New Pilot Student Program Will Promote Female Leaders at Santa Clara Law

By ELIZABETH KELLEY GILLOGLY B.A.’93

 

In 2005, JULIE MAR-SPINOLA J.D. ’87 was serving as VP, Global Affairs–IP, Litigation & Licensing for Atmel. She got a call from the Recorder, which was putting together an article about Mallun Yen, who had just been promoted to head patents at Cisco. “While the focus of the article was on Mallun, it highlighted that there were women in IP law, but very few in leadership roles,” recalls Mar-Spinola, who is now Chief IP Officer and VP of Legal Operations at cybersecurity company Finjan Holdings, as well as a member of Santa Clara Law’s High Tech Advisory Board and the Patent Public Advisory Committee for the U.S. Patent and Trademark Office. “I reached out to Mallun, and we got together with five other female in-house IP leaders. We recognized that, collectively, we were one of the largest employers of legal services in the Valley at that time. Because of our respective relationships with major law firms, we had the ability to communicate and encourage these law firms to promote women in their ranks.”

And so ChIPs was born, founded by Anirma Gupta, Noreen Krall, Michelle Lee, Julie Mar-Spinola, Mona Sabet, Emily Ward, and Mallun Yen. Standing for “Chiefs in IP,” ChIPs is a nonprofit corporation dedicated to advancing women at the confluence of law, technology, and regulatory policy. “We have the dual purpose of increasing diversity and inclusion in these fields as well as enabling the progress of innovation that benefits our society,” states the ChIPs mission statement at chipsnetwork.org.

“Women really need support—from other women and men—in getting meaningful leadership roles because it remains very difficult for women to attain leadership roles whether in government or corporations. The stats are still dire,” explains Mar-Spinola, adding “if you look at the website of many corporations or firms, you will usually see what I call the 20 percent rule, meaning, on average, only 20 percent of an organization’s leadership roster—boardroom or executive team—is made up of women, so that if there are five leaders, only one of them will be a woman. There is no good reason for that, and it needs to change if the U.S. economy is to reap the benefits of a more diverse and powerful thought resource.”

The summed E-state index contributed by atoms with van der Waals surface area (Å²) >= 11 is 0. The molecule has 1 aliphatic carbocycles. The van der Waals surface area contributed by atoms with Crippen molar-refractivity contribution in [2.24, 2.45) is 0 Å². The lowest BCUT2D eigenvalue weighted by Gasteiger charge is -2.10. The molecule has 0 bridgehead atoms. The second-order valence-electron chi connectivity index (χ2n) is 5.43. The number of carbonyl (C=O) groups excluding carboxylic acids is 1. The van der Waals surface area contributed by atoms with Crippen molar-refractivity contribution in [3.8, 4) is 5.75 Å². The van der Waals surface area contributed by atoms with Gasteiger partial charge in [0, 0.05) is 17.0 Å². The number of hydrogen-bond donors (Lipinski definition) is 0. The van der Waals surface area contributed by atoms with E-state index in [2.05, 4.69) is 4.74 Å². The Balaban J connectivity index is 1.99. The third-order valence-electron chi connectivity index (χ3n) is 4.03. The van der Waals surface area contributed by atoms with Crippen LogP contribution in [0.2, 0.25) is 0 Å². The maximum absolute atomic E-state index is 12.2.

Now more than 1,200 members strong, ChIPs is looking to reach out to and mentor young female law students. This fall, Santa Clara Law was chosen as the first law school in the nation to host the first ChIPs Student Chapter, which will be coordinated by Professor Colleen Chien and Professor Laura Norris J.D. ’97, a longtime ChIPs member and the founding director of the Entrepreneurs’ Law Clinic at Santa Clara Law.


CHiPs founding members shown from left: Julie Mar-Spinola J.D. ’87, Mallun Yen, Michelle Lee, Noreen Krall, Emily Ward, Mona Sabet, and Anirma Gupta

CHiPs founding members shown from left: Julie Mar-Spinola J.D. ’87, Mallun Yen, Michelle Lee, Noreen Krall, Emily Ward, Mona Sabet, and Anirma Gupta. Photo: Asa Mathat Photography

“When I started my career in the 1990s, I didn’t have that type of camaraderie and mentorship from other women in my field. It’s energizing and exciting, and will no doubt help shatter the glass ceiling.”

LAURA NORRIS J.D. ’97


“Santa Clara Law is honored to be chosen by ChIPs to run a pilot student ChIPs chapter program. It is a great fit with Santa Clara Law’s highly ranked IP law program,” says Norris, who with Chien is collaborating on organizing and recruiting for the new chapter, which launched in August. “We hope that the student chapter will help develop the next generation of leading women in IP by providing them with networking and professional development opportunities with our extensive alumni network as well as the members of the ChIPs organization,” says Norris. “When I started my career in the 1990s, I didn’t have that type of camaraderie and mentorship from other women in my field. It’s energizing and exciting, and will no doubt help shatter the glass ceiling.”

“In just a few years, ChIPs has become the premier professional development organization among female IP lawyers,” says Chien, who has been a member since the beginning. “The annual meeting is a gathering for seeing old friends and making new ones, all in the service of promoting women and leadership. The ChIPs leadership is comprised of women at the top of their game and of the profession, and I’m excited to be part of extending the ranks to students in law school and even high school.”

Santa Clara Law student Missy Brenner J.D. ’17 is the first president of the Santa Clara Law ChIPs chapter, and at the first event promoting the new chapter in August, 28 new law student members signed up. Mar-Spinola became Brenner’s mentor through the Entrepreneurs’ Law Clinic this past spring. “I am thrilled to help bring our local ChIPs chapter closer to Santa Clara Law students. My relatively new ChIPs membership has already connected me to a variety of inspiring women, whose focus on deepening knowledge and smoothing the way for coming generations really resonates with me. I hope that by introducing more students to ChIPs at an early stage in their career—as in my experience—we can create powerful mentoring relationships and strengthen the field of women leaders in IP law and policy,” says Brenner.

Mar-Spinola says, “I am especially proud that ChIPs selected my alma mater for its first student chapter and excited to have Professors Norris and Chien overseeing the chapter, with Missy at the student helm.”

From left: Professor Laura Norris J.D. ’97, Missy Brenner J.D. ’17, and Professor Colleen Chien

From left: Professor Laura Norris J.D. ’97, Missy Brenner J.D. ’17, and Professor Colleen Chien. Photo: Joanne H. Lee